ACR, ACS comment on USPSTF breast cancer screening recs

Organizations are reacting to the U.S. Preventive Services Task Force (USPSTF)'s new breast cancer screening recommendations, which include biennial screening beginning at the age of 40.

While acknowledging that the new recommendations were an improvement over the task force's 2016 guidelines, the American College of Radiology (ACR) said it does not "go far enough to save more women's lives."

The ACR said it "will continue to urge the USPSTF to recommend all women have a breast cancer risk assessment by age 25 (as called for in ACR’s Breast Cancer Screening guidelines for high-risk women) and that women at average risk for breast cancer receive an annual mammography screening starting at age 40."

Further, ACR also emphasized issues relevant for people who identify as transgender, for either those assigned female at birth or those transitioning from biological male to female, to speak with their doctor about their breast cancer risk. What's more, the ACR and the Society of Breast Imaging (SBI) also recommend that women continue screening past age 74, unless severe comorbidities limit life expectancy.

For its part, the American Cancer Society (ACS) commended the task force for lowering the age to begin mammography screening to age 40 and said this is more consistent with ACS guidelines.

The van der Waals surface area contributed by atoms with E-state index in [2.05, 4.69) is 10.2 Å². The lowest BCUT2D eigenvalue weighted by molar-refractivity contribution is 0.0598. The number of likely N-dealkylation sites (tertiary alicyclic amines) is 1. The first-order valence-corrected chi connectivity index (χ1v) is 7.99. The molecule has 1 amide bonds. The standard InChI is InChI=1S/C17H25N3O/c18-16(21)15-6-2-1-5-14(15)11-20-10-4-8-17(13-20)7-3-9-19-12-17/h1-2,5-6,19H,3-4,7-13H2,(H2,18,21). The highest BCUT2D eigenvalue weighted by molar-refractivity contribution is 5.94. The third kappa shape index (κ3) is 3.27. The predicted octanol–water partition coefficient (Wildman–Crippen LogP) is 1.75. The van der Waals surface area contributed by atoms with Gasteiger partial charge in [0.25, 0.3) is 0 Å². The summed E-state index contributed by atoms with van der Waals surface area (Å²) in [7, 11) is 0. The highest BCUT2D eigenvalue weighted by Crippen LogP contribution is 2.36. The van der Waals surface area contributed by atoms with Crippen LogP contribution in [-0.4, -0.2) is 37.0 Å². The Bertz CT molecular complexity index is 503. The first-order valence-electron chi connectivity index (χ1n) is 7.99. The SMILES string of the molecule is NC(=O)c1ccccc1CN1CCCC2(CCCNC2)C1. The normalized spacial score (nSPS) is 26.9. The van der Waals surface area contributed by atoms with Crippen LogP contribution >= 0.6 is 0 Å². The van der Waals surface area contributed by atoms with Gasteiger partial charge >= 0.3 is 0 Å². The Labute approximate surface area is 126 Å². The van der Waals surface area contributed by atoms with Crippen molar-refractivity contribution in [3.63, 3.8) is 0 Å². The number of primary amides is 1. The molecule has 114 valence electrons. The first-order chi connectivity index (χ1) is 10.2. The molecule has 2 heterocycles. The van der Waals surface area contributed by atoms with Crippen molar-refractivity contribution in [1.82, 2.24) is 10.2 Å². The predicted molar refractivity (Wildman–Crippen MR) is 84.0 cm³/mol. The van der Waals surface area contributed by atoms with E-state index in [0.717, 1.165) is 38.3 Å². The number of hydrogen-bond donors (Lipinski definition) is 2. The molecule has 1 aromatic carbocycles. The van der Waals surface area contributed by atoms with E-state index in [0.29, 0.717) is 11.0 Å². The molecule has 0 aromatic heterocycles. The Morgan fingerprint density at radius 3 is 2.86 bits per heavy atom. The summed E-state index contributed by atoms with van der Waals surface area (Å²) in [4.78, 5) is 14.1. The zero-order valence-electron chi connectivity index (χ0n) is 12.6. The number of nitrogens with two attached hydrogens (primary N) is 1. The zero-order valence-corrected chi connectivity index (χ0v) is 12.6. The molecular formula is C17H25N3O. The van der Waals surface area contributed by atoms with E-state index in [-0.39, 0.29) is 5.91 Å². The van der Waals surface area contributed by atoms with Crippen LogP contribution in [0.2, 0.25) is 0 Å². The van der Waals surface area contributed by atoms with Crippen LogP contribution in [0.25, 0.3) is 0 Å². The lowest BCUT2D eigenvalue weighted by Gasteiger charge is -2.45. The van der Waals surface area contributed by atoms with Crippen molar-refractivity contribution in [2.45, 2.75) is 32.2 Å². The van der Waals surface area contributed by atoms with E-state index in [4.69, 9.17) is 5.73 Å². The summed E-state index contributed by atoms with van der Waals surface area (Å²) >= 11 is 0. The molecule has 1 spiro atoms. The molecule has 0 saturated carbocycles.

ACS CEO Karen Knudsen, MBA, PhD, said the decision is "a critical change concerning women’s health" and sends "a strong message to referring physicians and women that breast cancer screening should begin earlier than age 50." Knudsen also said the ACS is disappointed that the updated USPSTF screening recommendations do not include women over the age of 74 and said the ACS does not support stopping screening for anyone with a 10-plus year life expectancy irrespective of age.

“We are encouraged that among the reasons for the USPSTF changes in their breast cancer screening recommendations include eliminating health disparities, especially among Black women, who are 40% more likely to die of breast cancer compared with white women and have a higher risk of aggressive breast cancers at all ages," Knudsen said.

Read's coverage of the USPSTF's decisions here.

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